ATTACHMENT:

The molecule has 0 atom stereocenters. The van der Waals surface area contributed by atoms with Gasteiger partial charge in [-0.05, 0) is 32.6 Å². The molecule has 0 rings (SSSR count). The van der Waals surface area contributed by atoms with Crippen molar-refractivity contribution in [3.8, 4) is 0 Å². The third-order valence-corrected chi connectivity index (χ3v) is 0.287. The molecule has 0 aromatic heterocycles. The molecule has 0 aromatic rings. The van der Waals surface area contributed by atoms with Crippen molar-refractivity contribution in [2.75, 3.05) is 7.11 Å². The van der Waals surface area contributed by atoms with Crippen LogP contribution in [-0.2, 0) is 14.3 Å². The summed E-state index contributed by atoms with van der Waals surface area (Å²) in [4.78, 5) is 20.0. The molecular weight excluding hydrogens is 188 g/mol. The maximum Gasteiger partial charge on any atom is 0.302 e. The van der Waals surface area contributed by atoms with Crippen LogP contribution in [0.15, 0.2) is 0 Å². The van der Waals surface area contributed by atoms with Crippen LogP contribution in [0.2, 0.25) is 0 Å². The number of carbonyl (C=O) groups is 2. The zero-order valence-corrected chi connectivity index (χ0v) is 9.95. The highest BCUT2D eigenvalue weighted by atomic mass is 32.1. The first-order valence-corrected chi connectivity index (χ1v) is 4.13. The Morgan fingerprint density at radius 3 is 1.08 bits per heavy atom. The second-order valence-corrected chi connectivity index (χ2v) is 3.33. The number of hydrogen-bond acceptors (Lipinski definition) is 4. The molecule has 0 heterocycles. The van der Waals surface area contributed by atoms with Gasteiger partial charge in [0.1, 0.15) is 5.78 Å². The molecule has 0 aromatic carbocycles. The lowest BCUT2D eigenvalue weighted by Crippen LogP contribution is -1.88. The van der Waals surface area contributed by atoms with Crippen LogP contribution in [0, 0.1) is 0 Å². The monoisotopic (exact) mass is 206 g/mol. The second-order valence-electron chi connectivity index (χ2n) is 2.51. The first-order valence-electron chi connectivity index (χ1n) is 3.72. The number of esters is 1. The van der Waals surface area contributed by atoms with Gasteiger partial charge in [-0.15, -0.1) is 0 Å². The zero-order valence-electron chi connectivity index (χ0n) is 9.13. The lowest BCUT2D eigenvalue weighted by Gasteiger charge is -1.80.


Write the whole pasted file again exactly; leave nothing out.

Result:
The molecule has 0 atom stereocenters. The van der Waals surface area contributed by atoms with Gasteiger partial charge in [-0.05, 0) is 32.6 Å². The molecule has 0 rings (SSSR count). The van der Waals surface area contributed by atoms with Crippen molar-refractivity contribution in [3.8, 4) is 0 Å². The third-order valence-corrected chi connectivity index (χ3v) is 0.287. The molecule has 0 aromatic heterocycles. The molecule has 0 aromatic rings. The van der Waals surface area contributed by atoms with Crippen molar-refractivity contribution in [2.75, 3.05) is 7.11 Å². The van der Waals surface area contributed by atoms with Crippen LogP contribution in [-0.2, 0) is 14.3 Å². The summed E-state index contributed by atoms with van der Waals surface area (Å²) in [4.78, 5) is 20.0. The molecular weight excluding hydrogens is 188 g/mol. The maximum Gasteiger partial charge on any atom is 0.302 e. The van der Waals surface area contributed by atoms with Crippen LogP contribution in [0.15, 0.2) is 0 Å². The van der Waals surface area contributed by atoms with Crippen LogP contribution in [0.2, 0.25) is 0 Å². The number of carbonyl (C=O) groups is 2. The zero-order valence-corrected chi connectivity index (χ0v) is 9.95. The highest BCUT2D eigenvalue weighted by atomic mass is 32.1. The first-order valence-corrected chi connectivity index (χ1v) is 4.13. The Morgan fingerprint density at radius 3 is 1.08 bits per heavy atom. The second-order valence-corrected chi connectivity index (χ2v) is 3.33. The number of hydrogen-bond acceptors (Lipinski definition) is 4. The molecule has 0 heterocycles. The van der Waals surface area contributed by atoms with Gasteiger partial charge in [0.1, 0.15) is 5.78 Å². The molecule has 0 aromatic carbocycles. The lowest BCUT2D eigenvalue weighted by Crippen LogP contribution is -1.88. The van der Waals surface area contributed by atoms with Crippen LogP contribution in [0, 0.1) is 0 Å². The monoisotopic (exact) mass is 206 g/mol. The second-order valence-electron chi connectivity index (χ2n) is 2.51. The first-order valence-electron chi connectivity index (χ1n) is 3.72. The number of esters is 1. The van der Waals surface area contributed by atoms with Gasteiger partial charge in [-0.15, -0.1) is 0 Å². The zero-order valence-electron chi connectivity index (χ0n) is 9.13. The lowest BCUT2D eigenvalue weighted by Gasteiger charge is -1.80.